Packing for university is pretty intense. There’s bound to be some things you forget, as well as some things you don’t even think you need in the first place. A few weeks before you move to university, make a note on your phone and add in the little things that you think you’ll probably forget. Plus, there are a bunch of packing lists available online where you can browse for things you might not remember to pop in your suitcase. Check out our checklist here.

Even if you do forget something, you’ll probably be able to buy another one nearby or borrow from your flatmates. So, don’t stress about making sure you have absolutely everything (after all, you’ll just have to take it all back home soon enough).

Get to know the area đź“Ť

Whether it’s simply a Google Street View search or a full-on day out, getting to know your new neighbourhood is a great idea. It'll put you in good stead to search for the best route to campus (and find any shortcuts) so you don’t get lost on your first day.

It’s also worth noting down some sought-after student food spots near your accommodation and university campus. There’ll be plenty to stick your teeth into, and you’ll be high-fiving your flatmates when you know exactly where to go for the best full English in town. Get to know the best local cafes, bars and restaurants using Tripadvisor and Foursquare, and Google is always your best friend.

Sign up for freshers’ week events ✍️

Freshers’ week is the go-to for students to get the low-down on life at your university. Whether you’re a fresher yourself or fully-fledged third year, there’s always plenty to get stuck into. From meeting new people to getting to understand how the Students’ Union works, you’ll learn loads just from being out and about.

Discover what’s going on near you using Facebook groups, forums and websites like Your Freshers’ Guide. There’s bound to be things you can get involved with to make the most of your freshers’ week experience.

We always recommend getting signed up to a few societies and clubs at your freshers’ fair, so do some reading to see which might interest you. Your Students’ Union will probably have some great resources on their website which can help you do some exploring.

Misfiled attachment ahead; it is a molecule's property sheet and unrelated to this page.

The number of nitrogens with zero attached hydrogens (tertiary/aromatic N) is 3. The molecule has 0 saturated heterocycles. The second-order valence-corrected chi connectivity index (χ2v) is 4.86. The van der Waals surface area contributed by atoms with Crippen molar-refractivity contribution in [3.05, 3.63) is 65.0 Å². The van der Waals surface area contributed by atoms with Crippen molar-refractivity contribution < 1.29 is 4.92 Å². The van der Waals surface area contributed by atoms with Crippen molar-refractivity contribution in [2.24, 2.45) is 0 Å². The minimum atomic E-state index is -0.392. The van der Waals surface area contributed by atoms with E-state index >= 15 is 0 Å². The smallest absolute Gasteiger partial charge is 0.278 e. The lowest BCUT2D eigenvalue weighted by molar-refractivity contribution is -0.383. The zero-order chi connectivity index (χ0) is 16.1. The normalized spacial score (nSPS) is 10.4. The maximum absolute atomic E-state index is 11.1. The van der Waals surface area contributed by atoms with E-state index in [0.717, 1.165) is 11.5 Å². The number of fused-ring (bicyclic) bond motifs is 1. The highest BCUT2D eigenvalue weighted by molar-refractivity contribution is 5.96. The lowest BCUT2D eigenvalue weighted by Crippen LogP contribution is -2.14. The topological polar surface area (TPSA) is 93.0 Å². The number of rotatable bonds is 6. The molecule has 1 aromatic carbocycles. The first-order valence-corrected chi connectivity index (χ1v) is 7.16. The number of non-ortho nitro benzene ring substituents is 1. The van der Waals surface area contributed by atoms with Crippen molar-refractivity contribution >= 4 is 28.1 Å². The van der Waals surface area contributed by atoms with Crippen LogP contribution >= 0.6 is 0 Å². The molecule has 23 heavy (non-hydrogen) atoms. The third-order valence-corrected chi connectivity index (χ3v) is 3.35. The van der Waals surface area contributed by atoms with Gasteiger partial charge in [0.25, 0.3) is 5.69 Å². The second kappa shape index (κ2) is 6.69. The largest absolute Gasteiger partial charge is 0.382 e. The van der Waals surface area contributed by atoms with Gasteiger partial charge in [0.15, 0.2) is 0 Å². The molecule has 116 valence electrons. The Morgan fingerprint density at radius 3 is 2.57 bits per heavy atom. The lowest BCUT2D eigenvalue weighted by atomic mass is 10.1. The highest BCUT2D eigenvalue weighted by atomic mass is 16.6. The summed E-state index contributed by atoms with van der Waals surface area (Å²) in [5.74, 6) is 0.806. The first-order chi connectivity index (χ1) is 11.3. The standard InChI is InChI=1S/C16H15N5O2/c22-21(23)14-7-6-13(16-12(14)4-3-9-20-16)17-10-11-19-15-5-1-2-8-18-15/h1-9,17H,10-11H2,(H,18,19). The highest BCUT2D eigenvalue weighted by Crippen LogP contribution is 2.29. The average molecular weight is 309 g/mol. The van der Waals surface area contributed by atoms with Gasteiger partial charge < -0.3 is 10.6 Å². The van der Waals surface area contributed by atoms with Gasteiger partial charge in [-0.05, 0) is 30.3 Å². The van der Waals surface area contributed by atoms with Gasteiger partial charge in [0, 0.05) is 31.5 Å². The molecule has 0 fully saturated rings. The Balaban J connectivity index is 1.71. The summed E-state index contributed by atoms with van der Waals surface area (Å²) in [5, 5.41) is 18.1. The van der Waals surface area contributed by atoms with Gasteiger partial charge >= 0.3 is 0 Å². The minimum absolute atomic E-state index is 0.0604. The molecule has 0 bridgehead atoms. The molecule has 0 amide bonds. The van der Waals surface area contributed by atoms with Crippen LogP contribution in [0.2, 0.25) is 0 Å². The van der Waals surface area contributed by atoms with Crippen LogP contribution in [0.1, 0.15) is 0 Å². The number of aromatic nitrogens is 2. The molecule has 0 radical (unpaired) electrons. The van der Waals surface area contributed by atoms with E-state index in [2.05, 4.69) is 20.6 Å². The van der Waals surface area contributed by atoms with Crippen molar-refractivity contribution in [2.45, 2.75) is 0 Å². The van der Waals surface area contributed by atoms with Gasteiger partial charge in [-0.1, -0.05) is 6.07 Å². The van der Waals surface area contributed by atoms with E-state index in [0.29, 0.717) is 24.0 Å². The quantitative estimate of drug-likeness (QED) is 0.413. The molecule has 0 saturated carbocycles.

Have a look at part-time jobs 🕵️‍♂️

Getting ahead of the game with the job market will give you a huge advantage. Just as you might have left your current part time job to go to uni, there will be businesses at your new city which are in the same boat. The part-time job market is at its best at this time of year, so it’s the perfect time to search for a job.

You don’t necessarily need to have moved to university yet to send an application. In fact, doing it before you move will put you one step ahead of everyone else. And, when students move to university, local businesses are going to have an influx of applications sent their way – so being early will give you the edge.

Craft a relevant CV, search for local jobs on Facebook pages and job boards, and get some applications sent. Even better, if any places really catch your eye, pick up the phone and chat to someone directly about applying. This’ll really make you stand out.

Have a look over your syllabus đź“ť

We’ve left the boring bit until last, but it’s a good idea to actually check out your course notes before freshers’ week. Review your timetable, look into which campus you’re based at and scan any pre-course recommended reading.

This’ll set you up well for your first few lectures and seminars - and will get you in your lecturers’ good books (always a bonus). There probably won’t be anything too heavy, so it won’t take loads of time, but it’s bound to help you feel ready to take on the first semester.

Want to know more about what to expect from freshers’ week? Check out our blog on everything you need to know.